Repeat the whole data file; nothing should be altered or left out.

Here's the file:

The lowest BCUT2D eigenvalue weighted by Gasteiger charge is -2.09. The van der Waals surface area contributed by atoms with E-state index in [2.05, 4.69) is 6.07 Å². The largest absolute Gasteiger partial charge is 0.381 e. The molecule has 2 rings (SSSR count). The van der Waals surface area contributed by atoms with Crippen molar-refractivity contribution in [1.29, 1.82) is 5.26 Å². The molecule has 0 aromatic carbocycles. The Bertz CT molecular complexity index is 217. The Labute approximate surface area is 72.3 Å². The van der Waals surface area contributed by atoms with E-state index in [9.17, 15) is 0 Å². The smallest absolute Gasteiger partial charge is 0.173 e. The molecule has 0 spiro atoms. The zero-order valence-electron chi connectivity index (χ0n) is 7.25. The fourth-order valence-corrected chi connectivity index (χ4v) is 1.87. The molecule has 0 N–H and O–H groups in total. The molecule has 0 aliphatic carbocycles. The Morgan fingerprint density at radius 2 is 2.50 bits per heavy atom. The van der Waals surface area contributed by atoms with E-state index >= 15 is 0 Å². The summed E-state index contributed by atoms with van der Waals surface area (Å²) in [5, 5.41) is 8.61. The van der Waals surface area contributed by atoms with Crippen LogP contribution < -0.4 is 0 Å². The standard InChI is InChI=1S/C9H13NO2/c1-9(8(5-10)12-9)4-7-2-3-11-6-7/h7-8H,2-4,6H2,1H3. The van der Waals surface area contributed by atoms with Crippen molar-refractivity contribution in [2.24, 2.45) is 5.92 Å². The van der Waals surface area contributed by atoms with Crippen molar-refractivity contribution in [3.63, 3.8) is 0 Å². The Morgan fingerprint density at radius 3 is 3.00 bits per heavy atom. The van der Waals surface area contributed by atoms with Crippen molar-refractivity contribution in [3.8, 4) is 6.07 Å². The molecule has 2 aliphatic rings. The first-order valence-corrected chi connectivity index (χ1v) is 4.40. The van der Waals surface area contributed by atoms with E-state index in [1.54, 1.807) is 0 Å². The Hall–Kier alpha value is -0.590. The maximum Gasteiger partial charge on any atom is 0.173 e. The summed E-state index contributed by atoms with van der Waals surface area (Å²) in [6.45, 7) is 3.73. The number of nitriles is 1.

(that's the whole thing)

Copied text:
The lowest BCUT2D eigenvalue weighted by Gasteiger charge is -2.09. The van der Waals surface area contributed by atoms with E-state index in [2.05, 4.69) is 6.07 Å². The largest absolute Gasteiger partial charge is 0.381 e. The molecule has 2 rings (SSSR count). The van der Waals surface area contributed by atoms with Crippen molar-refractivity contribution in [1.29, 1.82) is 5.26 Å². The molecule has 0 aromatic carbocycles. The Bertz CT molecular complexity index is 217. The Labute approximate surface area is 72.3 Å². The van der Waals surface area contributed by atoms with E-state index in [9.17, 15) is 0 Å². The smallest absolute Gasteiger partial charge is 0.173 e. The molecule has 0 spiro atoms. The zero-order valence-electron chi connectivity index (χ0n) is 7.25. The fourth-order valence-corrected chi connectivity index (χ4v) is 1.87. The molecule has 0 N–H and O–H groups in total. The molecule has 0 aliphatic carbocycles. The Morgan fingerprint density at radius 2 is 2.50 bits per heavy atom. The van der Waals surface area contributed by atoms with E-state index >= 15 is 0 Å². The summed E-state index contributed by atoms with van der Waals surface area (Å²) in [5, 5.41) is 8.61. The van der Waals surface area contributed by atoms with Crippen LogP contribution < -0.4 is 0 Å². The standard InChI is InChI=1S/C9H13NO2/c1-9(8(5-10)12-9)4-7-2-3-11-6-7/h7-8H,2-4,6H2,1H3. The van der Waals surface area contributed by atoms with Crippen molar-refractivity contribution in [2.24, 2.45) is 5.92 Å². The van der Waals surface area contributed by atoms with Crippen molar-refractivity contribution in [3.63, 3.8) is 0 Å². The Morgan fingerprint density at radius 3 is 3.00 bits per heavy atom. The van der Waals surface area contributed by atoms with Crippen molar-refractivity contribution in [3.8, 4) is 6.07 Å². The molecule has 2 aliphatic rings. The first-order valence-corrected chi connectivity index (χ1v) is 4.40. The van der Waals surface area contributed by atoms with E-state index in [1.54, 1.807) is 0 Å². The Hall–Kier alpha value is -0.590. The maximum Gasteiger partial charge on any atom is 0.173 e. The summed E-state index contributed by atoms with van der Waals surface area (Å²) in [6.45, 7) is 3.73. The number of nitriles is 1.